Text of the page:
How a Suspected War Criminal Got Away

Omar al-Bashir’s escape from South Africa and the dilemma of the International Criminal Court

Omar al-Bashir waves to crowds after returning to Khartoum from South Africa. (Mohamed Nureldin Abdallah / Reuters)

The conviction of Charles Taylor seems like a signal triumph for international courts. The former Liberian president was caught after fleeing justice, tried in the Hague, convicted of war crimes and crimes against humanity, and sentenced to 50 years in prison. The system worked.

Or did it? Traveling in Liberia recently, John Mukum Mbaku, a nonresident senior fellow at the Brookings Institution and a professor at Weber State University, heard rumors than Taylor was actually in cahoots with the CIA and living it up outside of prison. But you could see the trial on TV, he protested. Oh sure, came the reply. But you can put anything on TV—that doesn’t make it real.

That might seem conspiratorial, but in a nation where institutions can be corrupt, incompetent, or both, it’s not surprising. It also offers some insight into the bizarre near-arrest and ultimate escape of Sudanese President Omar al-Bashir this week.

Bashir is one of the world’s most wanted men, with charges of war crimes, crimes against humanity, and genocide leveled against him by the International Criminal Court, in connection with violence in Darfur in the 2000s. By visiting South Africa, Bashir tempted fate, but he managed to get away thanks to a combination of division among South African authorities and a general ambivalence about the ICC throughout the continent.

Bashir was in South Africa to attend an African Union summit. Because South Africa is a member of the ICC, it was obligated to arrest him on the two outstanding warrants—one from 2009 and one from 2010—against him. South Africa’s High Court court ruled on Sunday that he shouldn’t be allowed to leave the country until it finished deciding on the obligation to arrest him. Monday morning, Bashir’s plane took off from Pretoria without obstruction, bound for Khartoum. A few hours after that, the court ruled that he should have been held.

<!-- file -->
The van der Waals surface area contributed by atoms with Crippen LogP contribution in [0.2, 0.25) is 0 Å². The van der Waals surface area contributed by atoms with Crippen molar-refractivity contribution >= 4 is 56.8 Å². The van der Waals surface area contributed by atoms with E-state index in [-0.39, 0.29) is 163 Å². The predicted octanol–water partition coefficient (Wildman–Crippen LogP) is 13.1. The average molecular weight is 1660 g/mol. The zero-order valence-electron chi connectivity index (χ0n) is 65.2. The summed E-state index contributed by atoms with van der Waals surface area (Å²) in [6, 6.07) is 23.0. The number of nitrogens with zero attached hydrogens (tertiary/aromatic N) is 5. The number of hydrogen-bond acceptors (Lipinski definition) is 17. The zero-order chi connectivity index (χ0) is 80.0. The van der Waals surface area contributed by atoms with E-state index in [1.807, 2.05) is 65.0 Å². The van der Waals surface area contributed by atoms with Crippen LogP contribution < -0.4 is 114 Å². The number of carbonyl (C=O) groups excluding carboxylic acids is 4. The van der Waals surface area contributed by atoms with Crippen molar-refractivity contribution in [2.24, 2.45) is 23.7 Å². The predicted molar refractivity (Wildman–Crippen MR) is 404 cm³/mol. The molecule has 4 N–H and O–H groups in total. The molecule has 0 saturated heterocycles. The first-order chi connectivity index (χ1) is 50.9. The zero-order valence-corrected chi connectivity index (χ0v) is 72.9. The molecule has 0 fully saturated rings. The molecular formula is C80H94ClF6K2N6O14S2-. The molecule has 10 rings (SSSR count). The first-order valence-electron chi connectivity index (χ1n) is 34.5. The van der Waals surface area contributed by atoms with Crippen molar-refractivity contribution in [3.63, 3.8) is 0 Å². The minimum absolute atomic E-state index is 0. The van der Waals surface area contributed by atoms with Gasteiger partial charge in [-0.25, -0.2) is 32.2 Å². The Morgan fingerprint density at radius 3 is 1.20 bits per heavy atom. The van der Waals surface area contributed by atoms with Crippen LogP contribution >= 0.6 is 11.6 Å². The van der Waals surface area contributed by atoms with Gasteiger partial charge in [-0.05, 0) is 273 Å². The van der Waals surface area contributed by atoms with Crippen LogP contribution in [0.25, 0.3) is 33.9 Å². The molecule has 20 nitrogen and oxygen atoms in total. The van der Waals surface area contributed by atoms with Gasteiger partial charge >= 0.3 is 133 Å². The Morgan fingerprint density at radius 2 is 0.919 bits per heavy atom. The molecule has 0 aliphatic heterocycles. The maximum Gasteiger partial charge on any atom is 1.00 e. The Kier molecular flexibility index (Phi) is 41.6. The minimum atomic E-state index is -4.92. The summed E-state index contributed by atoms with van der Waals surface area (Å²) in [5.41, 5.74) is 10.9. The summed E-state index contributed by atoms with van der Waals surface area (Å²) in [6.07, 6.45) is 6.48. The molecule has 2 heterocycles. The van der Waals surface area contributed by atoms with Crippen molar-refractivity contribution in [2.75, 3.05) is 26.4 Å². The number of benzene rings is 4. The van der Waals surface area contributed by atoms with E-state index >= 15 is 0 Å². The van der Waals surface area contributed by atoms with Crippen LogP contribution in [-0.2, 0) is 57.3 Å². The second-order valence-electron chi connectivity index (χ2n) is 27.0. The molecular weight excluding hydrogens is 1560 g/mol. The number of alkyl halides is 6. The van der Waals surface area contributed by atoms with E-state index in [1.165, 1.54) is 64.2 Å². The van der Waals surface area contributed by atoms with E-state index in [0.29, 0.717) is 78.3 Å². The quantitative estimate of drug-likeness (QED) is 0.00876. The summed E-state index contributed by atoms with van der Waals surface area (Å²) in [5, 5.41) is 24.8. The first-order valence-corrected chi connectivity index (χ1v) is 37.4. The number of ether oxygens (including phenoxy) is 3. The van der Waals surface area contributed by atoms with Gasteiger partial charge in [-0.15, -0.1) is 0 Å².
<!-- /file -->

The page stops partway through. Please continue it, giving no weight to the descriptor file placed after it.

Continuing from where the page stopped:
“The government’s failure to arrest Bashir is inconsistent with the Constitution,” Judge President Dunstan Mlambo said.

But of course by then it was too late. Six years after the ICC first issued a warrant for Bashir, this was the closest he’d come to being arrested. Now the court’s champions and detractors alike are saying his near-miss is a serious blow to the court’s standing. “South Africa has been a traditional defender of the ICC and has previously insisted that it would arrest Bashir if he stepped foot on its territory,” wrote Mark Kersten, a researcher at the London School of Economics who studies criminal justice and conflict resolution. “His visit to South Africa with impunity seemingly sent a powerful signal that the ICC’s indictment no longer constrains his movements.”

The high court’s ruling does likely mean that Bashir won’t be able to return to South Africa, since he’d face arrest there. And the fact that the court moved against him is a sort of progress. Since the ICC warrant was issued, he’s visited numerous other member countries, only to have them refuse to act, including Chad, Kenya, and Nigeria.